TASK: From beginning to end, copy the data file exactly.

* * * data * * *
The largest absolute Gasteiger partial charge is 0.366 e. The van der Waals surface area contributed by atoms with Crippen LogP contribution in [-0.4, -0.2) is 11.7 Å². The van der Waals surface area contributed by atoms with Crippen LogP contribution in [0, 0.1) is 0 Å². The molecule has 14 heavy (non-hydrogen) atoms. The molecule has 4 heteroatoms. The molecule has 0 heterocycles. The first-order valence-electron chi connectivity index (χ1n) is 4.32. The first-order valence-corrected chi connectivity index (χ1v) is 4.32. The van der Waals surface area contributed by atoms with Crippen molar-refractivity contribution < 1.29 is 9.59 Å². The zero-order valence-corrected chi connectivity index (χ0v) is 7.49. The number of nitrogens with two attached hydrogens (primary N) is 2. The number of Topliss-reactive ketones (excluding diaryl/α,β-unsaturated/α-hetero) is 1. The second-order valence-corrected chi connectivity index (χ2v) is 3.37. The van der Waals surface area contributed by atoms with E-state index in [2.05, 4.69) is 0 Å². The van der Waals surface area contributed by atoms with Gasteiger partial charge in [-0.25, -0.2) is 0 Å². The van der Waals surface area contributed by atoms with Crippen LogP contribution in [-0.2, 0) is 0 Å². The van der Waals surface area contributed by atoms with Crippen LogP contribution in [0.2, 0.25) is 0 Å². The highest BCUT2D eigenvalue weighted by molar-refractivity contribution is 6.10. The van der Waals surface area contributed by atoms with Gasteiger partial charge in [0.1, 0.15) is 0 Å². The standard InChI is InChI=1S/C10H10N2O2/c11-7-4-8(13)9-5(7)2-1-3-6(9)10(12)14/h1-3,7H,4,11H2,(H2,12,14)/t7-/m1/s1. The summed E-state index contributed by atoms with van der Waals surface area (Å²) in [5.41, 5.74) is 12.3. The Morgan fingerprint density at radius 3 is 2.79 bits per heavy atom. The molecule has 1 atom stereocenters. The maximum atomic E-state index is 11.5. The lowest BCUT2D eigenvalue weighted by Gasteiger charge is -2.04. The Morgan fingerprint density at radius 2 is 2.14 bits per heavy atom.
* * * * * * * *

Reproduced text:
The largest absolute Gasteiger partial charge is 0.366 e. The van der Waals surface area contributed by atoms with Crippen LogP contribution in [-0.4, -0.2) is 11.7 Å². The van der Waals surface area contributed by atoms with Crippen LogP contribution in [0, 0.1) is 0 Å². The molecule has 14 heavy (non-hydrogen) atoms. The molecule has 4 heteroatoms. The molecule has 0 heterocycles. The first-order valence-electron chi connectivity index (χ1n) is 4.32. The first-order valence-corrected chi connectivity index (χ1v) is 4.32. The van der Waals surface area contributed by atoms with Crippen molar-refractivity contribution < 1.29 is 9.59 Å². The zero-order valence-corrected chi connectivity index (χ0v) is 7.49. The number of nitrogens with two attached hydrogens (primary N) is 2. The number of Topliss-reactive ketones (excluding diaryl/α,β-unsaturated/α-hetero) is 1. The second-order valence-corrected chi connectivity index (χ2v) is 3.37. The van der Waals surface area contributed by atoms with E-state index in [2.05, 4.69) is 0 Å². The van der Waals surface area contributed by atoms with Gasteiger partial charge in [-0.25, -0.2) is 0 Å². The van der Waals surface area contributed by atoms with Crippen LogP contribution in [-0.2, 0) is 0 Å². The van der Waals surface area contributed by atoms with Crippen LogP contribution in [0.2, 0.25) is 0 Å². The highest BCUT2D eigenvalue weighted by molar-refractivity contribution is 6.10. The van der Waals surface area contributed by atoms with Gasteiger partial charge in [0.1, 0.15) is 0 Å². The standard InChI is InChI=1S/C10H10N2O2/c11-7-4-8(13)9-5(7)2-1-3-6(9)10(12)14/h1-3,7H,4,11H2,(H2,12,14)/t7-/m1/s1. The summed E-state index contributed by atoms with van der Waals surface area (Å²) in [5.41, 5.74) is 12.3. The Morgan fingerprint density at radius 3 is 2.79 bits per heavy atom. The molecule has 1 atom stereocenters. The maximum atomic E-state index is 11.5. The lowest BCUT2D eigenvalue weighted by Gasteiger charge is -2.04. The Morgan fingerprint density at radius 2 is 2.14 bits per heavy atom.